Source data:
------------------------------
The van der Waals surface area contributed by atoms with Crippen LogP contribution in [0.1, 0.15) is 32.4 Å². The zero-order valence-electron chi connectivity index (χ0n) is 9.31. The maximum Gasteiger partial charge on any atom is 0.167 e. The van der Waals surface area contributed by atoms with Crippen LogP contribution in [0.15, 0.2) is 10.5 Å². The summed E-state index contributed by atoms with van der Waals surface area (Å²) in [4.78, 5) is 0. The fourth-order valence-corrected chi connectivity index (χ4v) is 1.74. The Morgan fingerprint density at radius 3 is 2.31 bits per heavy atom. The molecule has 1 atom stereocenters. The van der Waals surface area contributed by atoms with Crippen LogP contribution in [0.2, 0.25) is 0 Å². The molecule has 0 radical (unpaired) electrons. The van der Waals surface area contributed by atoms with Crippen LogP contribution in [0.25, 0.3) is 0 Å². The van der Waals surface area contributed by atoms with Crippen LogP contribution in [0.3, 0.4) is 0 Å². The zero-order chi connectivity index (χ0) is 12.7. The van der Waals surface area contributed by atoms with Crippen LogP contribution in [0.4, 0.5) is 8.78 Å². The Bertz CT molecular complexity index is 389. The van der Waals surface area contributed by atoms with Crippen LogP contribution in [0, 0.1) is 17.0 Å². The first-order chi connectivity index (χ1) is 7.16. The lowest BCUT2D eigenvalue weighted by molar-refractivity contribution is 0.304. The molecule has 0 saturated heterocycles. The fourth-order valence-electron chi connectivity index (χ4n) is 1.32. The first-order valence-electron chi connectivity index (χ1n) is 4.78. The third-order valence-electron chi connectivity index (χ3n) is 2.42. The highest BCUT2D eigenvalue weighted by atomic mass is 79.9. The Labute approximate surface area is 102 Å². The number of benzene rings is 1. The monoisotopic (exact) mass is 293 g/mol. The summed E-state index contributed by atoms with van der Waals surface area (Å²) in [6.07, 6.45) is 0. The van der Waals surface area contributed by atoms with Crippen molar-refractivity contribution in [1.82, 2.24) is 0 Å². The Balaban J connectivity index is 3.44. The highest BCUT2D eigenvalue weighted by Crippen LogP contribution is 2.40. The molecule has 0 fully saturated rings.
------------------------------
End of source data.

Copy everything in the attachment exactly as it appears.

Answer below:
The van der Waals surface area contributed by atoms with Crippen LogP contribution in [0.1, 0.15) is 32.4 Å². The zero-order valence-electron chi connectivity index (χ0n) is 9.31. The maximum Gasteiger partial charge on any atom is 0.167 e. The van der Waals surface area contributed by atoms with Crippen LogP contribution in [0.15, 0.2) is 10.5 Å². The summed E-state index contributed by atoms with van der Waals surface area (Å²) in [4.78, 5) is 0. The fourth-order valence-corrected chi connectivity index (χ4v) is 1.74. The Morgan fingerprint density at radius 3 is 2.31 bits per heavy atom. The molecule has 1 atom stereocenters. The van der Waals surface area contributed by atoms with Crippen LogP contribution in [0.2, 0.25) is 0 Å². The molecule has 0 radical (unpaired) electrons. The van der Waals surface area contributed by atoms with Crippen LogP contribution in [0.25, 0.3) is 0 Å². The van der Waals surface area contributed by atoms with Crippen LogP contribution in [0.3, 0.4) is 0 Å². The zero-order chi connectivity index (χ0) is 12.7. The van der Waals surface area contributed by atoms with Crippen LogP contribution in [0.4, 0.5) is 8.78 Å². The Bertz CT molecular complexity index is 389. The van der Waals surface area contributed by atoms with Crippen LogP contribution in [0, 0.1) is 17.0 Å². The first-order chi connectivity index (χ1) is 7.16. The lowest BCUT2D eigenvalue weighted by molar-refractivity contribution is 0.304. The molecule has 0 saturated heterocycles. The fourth-order valence-electron chi connectivity index (χ4n) is 1.32. The first-order valence-electron chi connectivity index (χ1n) is 4.78. The third-order valence-electron chi connectivity index (χ3n) is 2.42. The highest BCUT2D eigenvalue weighted by atomic mass is 79.9. The Labute approximate surface area is 102 Å². The number of benzene rings is 1. The monoisotopic (exact) mass is 293 g/mol. The summed E-state index contributed by atoms with van der Waals surface area (Å²) in [6.07, 6.45) is 0. The van der Waals surface area contributed by atoms with Crippen molar-refractivity contribution in [1.82, 2.24) is 0 Å². The Balaban J connectivity index is 3.44. The highest BCUT2D eigenvalue weighted by Crippen LogP contribution is 2.40. The molecule has 0 fully saturated rings.